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Visible Air cushioning has evolved radically in the past three decades since the Air Max 1. The Air Max 180 introduced 180-degrees of visible Air, followed by the Air Max 93 that brought the new technique of blow-molding into the process. Thanks to the new technique, full-length, visible Air cushioning would finally become a reality four years later in the Air Max 97.
Nature’s most beloved resource would provide designer Christian Tresser with the inspiration behind the upper. “The nature of it was water dropping into a pond. The water would drop and radiate out to the Air unit.”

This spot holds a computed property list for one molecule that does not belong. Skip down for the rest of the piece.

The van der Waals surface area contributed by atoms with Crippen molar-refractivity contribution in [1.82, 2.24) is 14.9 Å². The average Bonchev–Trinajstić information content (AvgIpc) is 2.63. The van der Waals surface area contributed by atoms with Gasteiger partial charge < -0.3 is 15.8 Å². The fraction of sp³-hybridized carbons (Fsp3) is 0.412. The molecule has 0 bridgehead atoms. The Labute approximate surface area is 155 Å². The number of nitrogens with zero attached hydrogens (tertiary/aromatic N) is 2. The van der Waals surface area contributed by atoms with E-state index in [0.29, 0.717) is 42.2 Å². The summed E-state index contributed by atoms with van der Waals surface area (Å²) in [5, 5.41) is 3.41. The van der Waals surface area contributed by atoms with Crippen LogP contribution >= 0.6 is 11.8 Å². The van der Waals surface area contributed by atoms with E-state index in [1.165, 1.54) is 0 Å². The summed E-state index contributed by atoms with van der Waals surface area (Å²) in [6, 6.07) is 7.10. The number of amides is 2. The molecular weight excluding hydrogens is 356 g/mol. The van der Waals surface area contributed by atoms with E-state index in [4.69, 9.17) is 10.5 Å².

With nods to a silver bullet train, the shoe’s iconic metallic silver finish took inspiration from another unlikely source. “Mountain bike components and mountain bikes at the time had metal on metal finishes like aluminum and polished titanium,” Tresser explained.
Since then, there’s been plenty of models that would not have been possible without the birth of full-length, visible Air in the Air Max 97. Innovation that will continue to pave the way for future icons for years to come.
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